Disease Outbreaks: Expert Advocates Increase Funding for Communication

Disease Outbreaks: Expert advocates increase funding for communication

Disease Outbreaks: Expert Advocates Increase Funding for Communication


Dr Motunrayo Adeyemi, a Public Health Physician, University of Ilorin Teaching Hospital (UITH), on Wednesday advocated increased funding for communication management to eradicate rumours on disease outbreak.

Adeyemi made the appeal at a Seminar Presentation of the Department of Epidemiology and Community Health of UITH, entitled: “Rumours in Disease Outbreaks: Implications and Way Forward”.

She called for the integration of communicators and the media in effective prevention of rumours in disease outbreak.

The public health physician also called for increased funding for researches to control disease outbreak in the country.

Adeyemi stated that disease outbreak has become a global pandemic, posing a major public health challenge for the health systems of many nations.

“Simultaneously, numerous rumours, pieces of misinformation and hoaxes have appeared during diseases outbreaks in respect to the etiology, outcomes, prevention and cure of the disease,” she said.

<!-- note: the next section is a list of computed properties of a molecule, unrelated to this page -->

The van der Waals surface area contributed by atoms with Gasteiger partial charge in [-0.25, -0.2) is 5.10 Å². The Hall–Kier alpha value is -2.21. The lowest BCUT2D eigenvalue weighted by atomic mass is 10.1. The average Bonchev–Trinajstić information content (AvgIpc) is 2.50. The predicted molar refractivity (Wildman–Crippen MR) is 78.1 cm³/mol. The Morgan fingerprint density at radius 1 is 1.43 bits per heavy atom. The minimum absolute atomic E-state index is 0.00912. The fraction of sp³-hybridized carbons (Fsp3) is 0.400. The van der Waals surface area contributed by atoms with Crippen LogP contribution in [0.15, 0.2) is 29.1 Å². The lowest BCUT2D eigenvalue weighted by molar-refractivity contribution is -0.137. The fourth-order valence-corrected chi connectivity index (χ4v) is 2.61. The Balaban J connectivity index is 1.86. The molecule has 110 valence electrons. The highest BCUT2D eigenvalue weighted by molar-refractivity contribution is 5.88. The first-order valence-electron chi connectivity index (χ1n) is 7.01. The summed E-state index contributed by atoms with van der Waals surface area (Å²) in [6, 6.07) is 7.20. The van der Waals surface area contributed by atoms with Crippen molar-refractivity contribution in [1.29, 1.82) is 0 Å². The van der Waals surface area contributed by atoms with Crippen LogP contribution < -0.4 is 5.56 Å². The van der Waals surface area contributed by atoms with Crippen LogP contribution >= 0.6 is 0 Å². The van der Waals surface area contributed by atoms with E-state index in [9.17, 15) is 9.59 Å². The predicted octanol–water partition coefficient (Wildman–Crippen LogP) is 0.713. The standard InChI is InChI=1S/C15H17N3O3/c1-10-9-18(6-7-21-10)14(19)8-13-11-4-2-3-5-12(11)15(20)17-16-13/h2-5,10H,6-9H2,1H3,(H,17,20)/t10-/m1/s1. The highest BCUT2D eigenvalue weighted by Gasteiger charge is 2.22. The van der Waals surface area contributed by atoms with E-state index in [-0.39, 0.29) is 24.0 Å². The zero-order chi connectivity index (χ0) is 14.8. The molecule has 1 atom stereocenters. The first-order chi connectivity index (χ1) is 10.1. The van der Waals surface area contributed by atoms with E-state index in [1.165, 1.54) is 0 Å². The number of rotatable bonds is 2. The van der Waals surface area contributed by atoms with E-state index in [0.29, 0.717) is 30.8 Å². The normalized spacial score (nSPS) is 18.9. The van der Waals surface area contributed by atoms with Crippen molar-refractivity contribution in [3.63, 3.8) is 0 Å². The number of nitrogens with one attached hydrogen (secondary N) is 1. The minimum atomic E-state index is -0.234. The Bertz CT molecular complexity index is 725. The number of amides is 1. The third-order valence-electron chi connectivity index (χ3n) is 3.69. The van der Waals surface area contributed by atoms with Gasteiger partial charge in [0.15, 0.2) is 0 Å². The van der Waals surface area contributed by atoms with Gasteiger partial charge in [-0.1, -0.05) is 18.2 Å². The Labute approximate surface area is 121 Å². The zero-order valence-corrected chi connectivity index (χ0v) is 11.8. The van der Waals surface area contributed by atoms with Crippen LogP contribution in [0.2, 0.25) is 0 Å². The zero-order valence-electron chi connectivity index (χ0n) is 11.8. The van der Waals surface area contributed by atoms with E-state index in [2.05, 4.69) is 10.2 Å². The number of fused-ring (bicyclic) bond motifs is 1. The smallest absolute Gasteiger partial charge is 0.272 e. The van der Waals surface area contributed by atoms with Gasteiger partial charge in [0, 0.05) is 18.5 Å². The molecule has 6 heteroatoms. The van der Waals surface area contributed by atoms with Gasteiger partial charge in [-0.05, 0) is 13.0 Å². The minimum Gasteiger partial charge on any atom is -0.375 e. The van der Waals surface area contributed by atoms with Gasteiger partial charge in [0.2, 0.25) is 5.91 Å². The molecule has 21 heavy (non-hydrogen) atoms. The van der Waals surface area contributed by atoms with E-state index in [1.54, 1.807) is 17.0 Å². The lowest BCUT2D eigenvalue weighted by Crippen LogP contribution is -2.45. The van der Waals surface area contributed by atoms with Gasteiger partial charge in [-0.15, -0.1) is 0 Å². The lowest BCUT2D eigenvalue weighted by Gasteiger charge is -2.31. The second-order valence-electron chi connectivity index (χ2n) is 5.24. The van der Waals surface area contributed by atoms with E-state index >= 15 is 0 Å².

According to her, when emergencies occur, people seek information more than usual and lack of trust, clear and useful timely information cause people to create their own information, which mostly lack scientific basis.

Adeyemi observed that rumours spread more rapidly than news from credible sources, damaging the authenticity of a balance news ecosystem.

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She asserted that misinformation and rumours regarding disease outbreaks are found to hinder the practice of healthy behaviours and promote erroneous practices that further increase the spread of diseases.

This, she said, ultimately resulted in poor, mental health and economics loss.

The expert said effective communication during epidemics and outbreaks was critical component of the public health response.

She noted that research indicated that as of March 2020, nearly 6000 people around the globe were hospitalised because of Coronavirus misinformation.

She explained that implications of rumour could lead to unhealthy or life risking behaviours, psychic sufferings and anxiety, depression, stress, insomnia, stigma and anger, among others.

Adeyemi therefore advised on the timely and transparent announcement of disease outbreaks and other vital information.
“There should be general education and awareness on rumours. Also early detection of rumour and debunking is important,” she said.